In AN’s ongoing recession watch, there is good, or at least better, news to report today. The American Institute of Architects released its Architecture Billings Index numbers this morning, and while billings remain in decline, after hitting a record low last month, the rate of decline has abated. Also, inquiries about new work have begun to rise to positive levels.
Kermit Baker, the chief economist for the AIA, said the worst may be over. “There’s good news and there’s bad news,” he told AN. “The bad news is, the market activity still continues to decline. The good news is, it’s not as bad as it was.”
According to the index, billings in April rose to 45.5 from a record low of 39.7. A number above 50 means billings are rising while a number below 50 means they are falling.Inquiries for new work rose to 53.9 from 48.0 in March, which was also a historic low, and only the second time in the index’s 13 years that it has fallen below 50. The previous low for inquiries was in September 2001, largely resulting from 9/11.
The Architecture Billings Index, begun in 1995, is the closest thing the industry has to a market forecast. It is produced from the monthly Work on the Boards survey the AIA sends out to firms of all sizes scattered across the country.
Baker said the numbers fit the usual economic patterns for the industry. “The way these cycles play out is, you have a period of accelerated decline followed by a period of moderating decline and then of mild growth,” he said. “Unless the economy was really falling apart, you’d expect the decline to moderate, which is consistent with the numbers we’re seeing in the greater economy, such as first-quarter GDP and April jobs.”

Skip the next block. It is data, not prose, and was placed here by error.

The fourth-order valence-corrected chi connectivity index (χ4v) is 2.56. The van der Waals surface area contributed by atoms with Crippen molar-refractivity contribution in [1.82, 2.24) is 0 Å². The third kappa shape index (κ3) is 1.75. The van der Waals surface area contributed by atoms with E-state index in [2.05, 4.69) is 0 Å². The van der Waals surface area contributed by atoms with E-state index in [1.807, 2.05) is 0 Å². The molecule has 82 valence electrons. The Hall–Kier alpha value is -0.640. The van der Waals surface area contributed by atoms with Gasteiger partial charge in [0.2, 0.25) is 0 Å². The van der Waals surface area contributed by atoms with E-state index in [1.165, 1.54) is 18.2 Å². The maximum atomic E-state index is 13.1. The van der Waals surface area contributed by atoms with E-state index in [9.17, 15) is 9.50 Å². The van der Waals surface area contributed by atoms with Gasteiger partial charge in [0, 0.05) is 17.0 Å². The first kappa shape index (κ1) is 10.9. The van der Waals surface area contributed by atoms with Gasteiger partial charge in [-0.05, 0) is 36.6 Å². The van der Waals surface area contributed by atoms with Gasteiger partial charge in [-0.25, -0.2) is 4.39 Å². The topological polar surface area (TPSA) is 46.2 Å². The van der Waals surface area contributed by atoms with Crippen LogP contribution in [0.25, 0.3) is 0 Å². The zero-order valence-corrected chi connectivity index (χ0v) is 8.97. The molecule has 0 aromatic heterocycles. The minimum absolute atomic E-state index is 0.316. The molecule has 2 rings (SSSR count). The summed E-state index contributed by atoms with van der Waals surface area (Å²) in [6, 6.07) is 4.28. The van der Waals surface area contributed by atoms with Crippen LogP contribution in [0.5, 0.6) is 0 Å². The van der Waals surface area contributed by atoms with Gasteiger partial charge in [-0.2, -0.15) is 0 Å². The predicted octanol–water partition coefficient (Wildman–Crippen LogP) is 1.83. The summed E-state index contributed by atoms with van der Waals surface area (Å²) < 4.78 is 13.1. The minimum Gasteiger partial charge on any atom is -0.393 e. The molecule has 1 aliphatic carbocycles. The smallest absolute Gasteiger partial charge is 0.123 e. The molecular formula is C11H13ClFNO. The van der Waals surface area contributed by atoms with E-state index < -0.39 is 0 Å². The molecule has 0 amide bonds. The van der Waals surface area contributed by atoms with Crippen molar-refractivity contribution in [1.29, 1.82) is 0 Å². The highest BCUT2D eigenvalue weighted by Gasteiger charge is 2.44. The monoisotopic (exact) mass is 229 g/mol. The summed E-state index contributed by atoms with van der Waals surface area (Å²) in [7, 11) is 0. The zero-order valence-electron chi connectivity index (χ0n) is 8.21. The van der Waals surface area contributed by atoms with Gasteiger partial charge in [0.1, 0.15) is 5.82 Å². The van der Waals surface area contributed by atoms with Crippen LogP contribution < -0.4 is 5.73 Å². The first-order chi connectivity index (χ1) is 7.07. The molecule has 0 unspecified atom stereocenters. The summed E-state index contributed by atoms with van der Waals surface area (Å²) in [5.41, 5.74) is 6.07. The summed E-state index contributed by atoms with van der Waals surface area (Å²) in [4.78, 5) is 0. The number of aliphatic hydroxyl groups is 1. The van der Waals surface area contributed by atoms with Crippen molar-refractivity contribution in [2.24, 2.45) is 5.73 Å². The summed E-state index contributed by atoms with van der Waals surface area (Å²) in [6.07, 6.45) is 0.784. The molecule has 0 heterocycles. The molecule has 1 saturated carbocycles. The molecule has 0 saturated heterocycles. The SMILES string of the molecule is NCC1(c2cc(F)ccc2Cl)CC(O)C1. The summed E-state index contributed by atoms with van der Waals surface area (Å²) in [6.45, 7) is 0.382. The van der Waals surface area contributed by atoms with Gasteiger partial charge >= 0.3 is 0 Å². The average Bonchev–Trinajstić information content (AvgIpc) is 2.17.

Regional differences persist within the numbers, though none have yet climbed into the black. The Northeast, which had the steepest decline this year after hovering around 60 for much of 2007, rebounded in line with the national numbers, to 41.6 from 38.7. The South has remained the most stable region over the last year, and it has the highest index value, 46.6. The Midwest, which began to decline before other regions, had the largest gain of the month, to 41.6 from 36.9. Meanwhile, numbers in the West continue to fall, from 38.7 to 37.7.
Certain industry sectors have been relative bright spots in these trying times. Institutional work has yet to fall below 50, though it, too, has declined, to 50.4 from 54.9 in February. The commercial/industrial and residential sectors are doing less well, largely a result of the real estate crisis that has shocked the economy as a whole. The former is at 39.3, while the latter is 33.5. Despite the low numbers, all sectors saw a billings increase in April.
Baker cautioned architects against complacency, even if they feel as though they have more work than they can handle. He advised firms to maintain a healthy backlog of work, increase their marketing to find more, and keep a close eye on any projects that could falter. “You might get the phone call tomorrow to say, ‘Stop working on that project,’” Baker said.
Rik Master, the president of AIA Chicago, agreed with many of the index’s numbers, including the early hit to the Midwest, which he said might have been a blessing because it made people take notice. “Most architects are still looking at it very cautiously, and considering the whole economy,” he said. “Normally, they’re either ahead of it or behind it, and I think everyone is trying to figure out where we are in relation to everything else. Hopefully we’re ahead of it. I think we are.”